2017-2018 2018-2019 2019-2020 2020-2021 2021-2022
Browse
by subject...
    Schedule
view...
 

21 - 30 of 139 results for: BIO ; Currently searching offered courses. You can also include unoffered courses

BIO 83: Biochemistry & Molecular Biology

Introduction to the molecular and biochemical basis of life. Lecture topics include the structure and function of proteins, nucleic acids, lipids and carbohydrates, energy metabolism, signal transduction, epigenetics and DNA repair. The course will also consider how defects in these processes cause disease. Contact Waheeda Khalfan (wkhalfan@stanford.edu) for logistical questions. Prerequisites: None.
Terms: Aut | Units: 4 | UG Reqs: WAY-SMA

BIO 84: Physiology

The focus of Physiology is on understanding how organisms tackle the physical challenges of life on Earth. This course will provide an overview of animal and plant physiology and teach an understanding of how organisms maintain homeostasis, respond to environmental cues and coordinate behaviors across multiples tissues and organ systems. We will examine the structure and function of organs and organ systems and how those systems are controlled and regulated to maintain homeostasis. Control and regulation requires information as does the ability to respond to environmental stimuli, so we will give special consideration to hormonal and neural information systems. We will also be concerned with the interactions and integration of the activities of the different organ systems we study. Prerequisites: none. Attendance at a discussion section held once a week is mandatory. There will be no exams in the course. For logistical questions about the course, please contact Waheeda Khalfan (wkhalfan@stanford.edu).
Terms: Win | Units: 4 | UG Reqs: WAY-SMA

BIO 85: Evolution

Understanding evolution is key to understanding the diversity of life on earth. We will be focusing on the fundamental principles of evolutionary biology from natural and sexual selection to the formation of new species. To understand these concepts we will delve into the mechanisms that underlie them. The course will also link these fundamental processes to important contemporary evolutionary topics such as the evolution of behavior, life history evolution, and human evolution. Prerequisites: BIO 60 or 61 or 62 or equivalent; recommended: BIO 82, or permission of instructor.
Terms: Win | Units: 4 | UG Reqs: WAY-SMA

BIO 86: Cell Biology

This course will focus on the basic structures inside cells and how they execute cellular functions. Topics include organelles, membrane trafficking, the cytoskeleton, cell division, and signal transduction. Classic and recent primary literature will be incorporated into lectures with an emphasis on state of the art experimental approaches. Prerequisites: BIO 83 is highly recommended.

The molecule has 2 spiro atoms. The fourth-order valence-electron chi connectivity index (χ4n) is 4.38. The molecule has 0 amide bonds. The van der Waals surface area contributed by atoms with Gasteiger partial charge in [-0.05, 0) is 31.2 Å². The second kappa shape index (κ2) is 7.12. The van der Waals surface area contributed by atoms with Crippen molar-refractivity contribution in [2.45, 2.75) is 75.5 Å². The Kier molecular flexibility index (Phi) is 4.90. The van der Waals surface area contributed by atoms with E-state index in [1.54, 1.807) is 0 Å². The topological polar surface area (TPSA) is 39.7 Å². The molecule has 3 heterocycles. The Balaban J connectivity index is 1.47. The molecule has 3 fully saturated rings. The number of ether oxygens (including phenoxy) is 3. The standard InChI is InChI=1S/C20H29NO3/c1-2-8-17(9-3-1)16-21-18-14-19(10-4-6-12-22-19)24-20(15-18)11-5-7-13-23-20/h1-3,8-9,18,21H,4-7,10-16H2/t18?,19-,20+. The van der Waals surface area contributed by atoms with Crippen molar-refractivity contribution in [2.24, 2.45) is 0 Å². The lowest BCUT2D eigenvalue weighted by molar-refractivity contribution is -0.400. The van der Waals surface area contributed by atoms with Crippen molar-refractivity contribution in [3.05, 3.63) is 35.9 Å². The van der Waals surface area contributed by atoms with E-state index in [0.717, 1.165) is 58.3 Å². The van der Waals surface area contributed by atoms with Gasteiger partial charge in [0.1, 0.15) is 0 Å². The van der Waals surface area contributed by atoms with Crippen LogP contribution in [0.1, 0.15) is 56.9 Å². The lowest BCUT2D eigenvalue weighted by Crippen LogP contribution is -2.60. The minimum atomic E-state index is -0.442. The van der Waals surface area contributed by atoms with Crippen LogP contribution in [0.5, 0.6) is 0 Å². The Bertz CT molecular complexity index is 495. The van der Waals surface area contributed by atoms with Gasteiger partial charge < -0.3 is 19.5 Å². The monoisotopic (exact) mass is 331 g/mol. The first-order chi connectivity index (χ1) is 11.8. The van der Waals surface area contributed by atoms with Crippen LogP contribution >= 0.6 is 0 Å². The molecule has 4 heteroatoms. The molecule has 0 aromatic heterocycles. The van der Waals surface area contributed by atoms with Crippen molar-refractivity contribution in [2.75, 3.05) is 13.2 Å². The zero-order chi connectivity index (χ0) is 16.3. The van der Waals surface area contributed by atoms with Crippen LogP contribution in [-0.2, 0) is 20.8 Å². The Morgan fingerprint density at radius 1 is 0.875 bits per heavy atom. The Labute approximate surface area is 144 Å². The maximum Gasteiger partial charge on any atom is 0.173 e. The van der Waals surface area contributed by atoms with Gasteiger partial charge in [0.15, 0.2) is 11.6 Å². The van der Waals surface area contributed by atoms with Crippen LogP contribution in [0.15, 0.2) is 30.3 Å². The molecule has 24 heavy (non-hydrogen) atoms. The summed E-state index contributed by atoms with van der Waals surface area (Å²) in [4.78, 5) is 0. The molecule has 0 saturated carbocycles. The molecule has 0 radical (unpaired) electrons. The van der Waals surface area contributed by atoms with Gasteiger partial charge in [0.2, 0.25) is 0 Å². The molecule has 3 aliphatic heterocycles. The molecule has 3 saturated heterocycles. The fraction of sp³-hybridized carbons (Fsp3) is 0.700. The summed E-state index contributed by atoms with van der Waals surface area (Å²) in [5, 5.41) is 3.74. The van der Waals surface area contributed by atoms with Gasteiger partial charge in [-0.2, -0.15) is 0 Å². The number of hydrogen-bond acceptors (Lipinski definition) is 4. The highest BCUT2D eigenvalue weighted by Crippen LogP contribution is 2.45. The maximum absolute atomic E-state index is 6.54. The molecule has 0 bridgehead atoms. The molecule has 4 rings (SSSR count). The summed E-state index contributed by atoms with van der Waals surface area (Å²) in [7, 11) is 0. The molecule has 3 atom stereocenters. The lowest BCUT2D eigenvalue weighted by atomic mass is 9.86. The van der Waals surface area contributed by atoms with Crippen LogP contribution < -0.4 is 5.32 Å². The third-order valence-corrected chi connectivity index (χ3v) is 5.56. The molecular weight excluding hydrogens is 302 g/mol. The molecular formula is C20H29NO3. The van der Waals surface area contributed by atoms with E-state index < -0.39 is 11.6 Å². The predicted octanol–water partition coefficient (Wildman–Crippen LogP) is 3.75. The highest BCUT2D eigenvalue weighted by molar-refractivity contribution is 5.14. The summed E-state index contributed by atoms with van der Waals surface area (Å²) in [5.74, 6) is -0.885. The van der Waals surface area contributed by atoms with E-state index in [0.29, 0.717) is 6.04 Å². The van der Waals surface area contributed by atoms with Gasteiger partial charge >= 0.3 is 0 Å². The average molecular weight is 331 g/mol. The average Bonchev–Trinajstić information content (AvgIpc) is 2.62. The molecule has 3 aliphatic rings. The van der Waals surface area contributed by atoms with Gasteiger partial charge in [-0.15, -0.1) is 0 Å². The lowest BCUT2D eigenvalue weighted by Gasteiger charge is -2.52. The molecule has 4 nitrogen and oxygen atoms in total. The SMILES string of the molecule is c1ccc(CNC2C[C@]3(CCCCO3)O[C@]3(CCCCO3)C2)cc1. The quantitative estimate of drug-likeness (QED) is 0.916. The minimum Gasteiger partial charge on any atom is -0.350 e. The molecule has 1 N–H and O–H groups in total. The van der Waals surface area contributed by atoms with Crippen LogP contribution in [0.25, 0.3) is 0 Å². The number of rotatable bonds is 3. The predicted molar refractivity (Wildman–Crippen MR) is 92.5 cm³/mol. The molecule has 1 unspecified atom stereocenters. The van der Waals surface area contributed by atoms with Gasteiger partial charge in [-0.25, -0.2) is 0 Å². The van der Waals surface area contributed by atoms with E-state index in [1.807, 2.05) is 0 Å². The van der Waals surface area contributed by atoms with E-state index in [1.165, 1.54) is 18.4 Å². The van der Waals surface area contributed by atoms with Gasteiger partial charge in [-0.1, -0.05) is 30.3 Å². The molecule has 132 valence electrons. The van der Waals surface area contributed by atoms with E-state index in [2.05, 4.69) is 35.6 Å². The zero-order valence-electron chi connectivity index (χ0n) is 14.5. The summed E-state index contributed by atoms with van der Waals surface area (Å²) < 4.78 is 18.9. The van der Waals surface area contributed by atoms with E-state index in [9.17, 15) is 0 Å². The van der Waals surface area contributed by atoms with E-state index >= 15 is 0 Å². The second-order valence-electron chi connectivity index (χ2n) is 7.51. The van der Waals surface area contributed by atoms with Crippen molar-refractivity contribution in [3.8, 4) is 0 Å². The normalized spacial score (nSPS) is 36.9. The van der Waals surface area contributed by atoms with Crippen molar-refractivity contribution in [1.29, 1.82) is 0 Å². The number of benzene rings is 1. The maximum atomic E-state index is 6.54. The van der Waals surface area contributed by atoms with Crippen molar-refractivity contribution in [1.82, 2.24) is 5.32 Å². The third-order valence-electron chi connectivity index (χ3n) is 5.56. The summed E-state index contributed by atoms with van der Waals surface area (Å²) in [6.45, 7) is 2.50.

Terms: Spr | Units: 4 | UG Reqs: WAY-SMA

BIO 101: Science for Conservation Policy: Meeting California's Pledge to Protect 30% by 2030 (EARTHSYS 101C)

California has set the ambitious goal of conserving 30% of its lands and waters by the year 2030. In this course, students will develop science-based recommendations to help policymakers reach this '30 by 30' goal. Through lectures, labs, and field trips, students will gain practical skills in ecology, protected area design in the face of climate change, and science communication. Students will apply these skills to analyze real-world data, formulate conservation recommendations, and communicate their findings in verbal and written testimony to policymakers. Prerequisites: BIO 81 or BIO/ EARTHSYS 105 or BIO/ EARTHSYS 111 or instructor approval.
Terms: Win | Units: 4 | UG Reqs: WAY-AQR
Instructors: McFadden, T. (PI)

BIO 103: Human and Planetary Health (BIO 203, SOC 103)

Two of the biggest challenges humanity has to face - promoting human health and halting environmental degradation - are strongly linked. The emerging field of Planetary Health recognizes these inter-linkages and promotes creative, interdisciplinary solutions that protect human health and the health of the ecosystems on which we depend. Through a series of lectures and case-study discussions, students will develop an in-depth understanding of the 'Planetary Health' concept, its foundation, goals, priority areas of action, methods of investigation, and the most relevant immediate challenges.
Terms: Aut | Units: 3 | UG Reqs: WAY-SMA